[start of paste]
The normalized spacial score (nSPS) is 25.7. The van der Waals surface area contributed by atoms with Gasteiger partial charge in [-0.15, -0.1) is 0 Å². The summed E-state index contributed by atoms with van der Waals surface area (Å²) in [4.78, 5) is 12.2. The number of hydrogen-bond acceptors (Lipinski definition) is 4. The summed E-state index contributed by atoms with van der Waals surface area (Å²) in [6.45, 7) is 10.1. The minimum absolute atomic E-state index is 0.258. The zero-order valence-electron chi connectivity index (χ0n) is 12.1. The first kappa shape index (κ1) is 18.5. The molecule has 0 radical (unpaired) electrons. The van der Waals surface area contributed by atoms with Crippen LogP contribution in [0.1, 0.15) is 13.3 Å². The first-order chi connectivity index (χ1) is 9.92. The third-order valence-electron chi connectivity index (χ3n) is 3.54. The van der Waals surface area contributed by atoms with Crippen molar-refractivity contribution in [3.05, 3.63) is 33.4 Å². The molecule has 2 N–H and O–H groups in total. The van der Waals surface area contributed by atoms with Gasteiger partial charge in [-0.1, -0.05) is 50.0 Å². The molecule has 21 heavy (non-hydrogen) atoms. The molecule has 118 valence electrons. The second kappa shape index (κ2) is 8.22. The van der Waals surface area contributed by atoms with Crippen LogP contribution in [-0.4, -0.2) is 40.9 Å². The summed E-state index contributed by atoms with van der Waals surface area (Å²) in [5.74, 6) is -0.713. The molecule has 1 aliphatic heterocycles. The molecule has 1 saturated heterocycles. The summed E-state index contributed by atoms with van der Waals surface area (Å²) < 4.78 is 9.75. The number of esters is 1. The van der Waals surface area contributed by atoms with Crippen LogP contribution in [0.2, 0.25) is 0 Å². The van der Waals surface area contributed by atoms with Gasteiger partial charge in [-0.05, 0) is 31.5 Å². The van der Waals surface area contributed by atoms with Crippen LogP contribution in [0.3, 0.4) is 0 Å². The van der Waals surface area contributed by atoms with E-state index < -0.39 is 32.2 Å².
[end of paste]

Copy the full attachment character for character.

The normalized spacial score (nSPS) is 25.7. The van der Waals surface area contributed by atoms with Gasteiger partial charge in [-0.15, -0.1) is 0 Å². The summed E-state index contributed by atoms with van der Waals surface area (Å²) in [4.78, 5) is 12.2. The number of hydrogen-bond acceptors (Lipinski definition) is 4. The summed E-state index contributed by atoms with van der Waals surface area (Å²) in [6.45, 7) is 10.1. The minimum absolute atomic E-state index is 0.258. The zero-order valence-electron chi connectivity index (χ0n) is 12.1. The first kappa shape index (κ1) is 18.5. The molecule has 0 radical (unpaired) electrons. The van der Waals surface area contributed by atoms with Crippen LogP contribution in [0.1, 0.15) is 13.3 Å². The first-order chi connectivity index (χ1) is 9.92. The third-order valence-electron chi connectivity index (χ3n) is 3.54. The van der Waals surface area contributed by atoms with Crippen molar-refractivity contribution in [3.05, 3.63) is 33.4 Å². The molecule has 2 N–H and O–H groups in total. The van der Waals surface area contributed by atoms with Gasteiger partial charge in [-0.1, -0.05) is 50.0 Å². The molecule has 21 heavy (non-hydrogen) atoms. The molecule has 118 valence electrons. The second kappa shape index (κ2) is 8.22. The van der Waals surface area contributed by atoms with Crippen LogP contribution in [-0.4, -0.2) is 40.9 Å². The summed E-state index contributed by atoms with van der Waals surface area (Å²) in [5.74, 6) is -0.713. The molecule has 1 aliphatic heterocycles. The molecule has 1 saturated heterocycles. The summed E-state index contributed by atoms with van der Waals surface area (Å²) < 4.78 is 9.75. The number of esters is 1. The van der Waals surface area contributed by atoms with Crippen LogP contribution in [0.2, 0.25) is 0 Å². The van der Waals surface area contributed by atoms with Gasteiger partial charge in [-0.05, 0) is 31.5 Å². The van der Waals surface area contributed by atoms with Crippen LogP contribution in [0.3, 0.4) is 0 Å². The van der Waals surface area contributed by atoms with E-state index < -0.39 is 32.2 Å².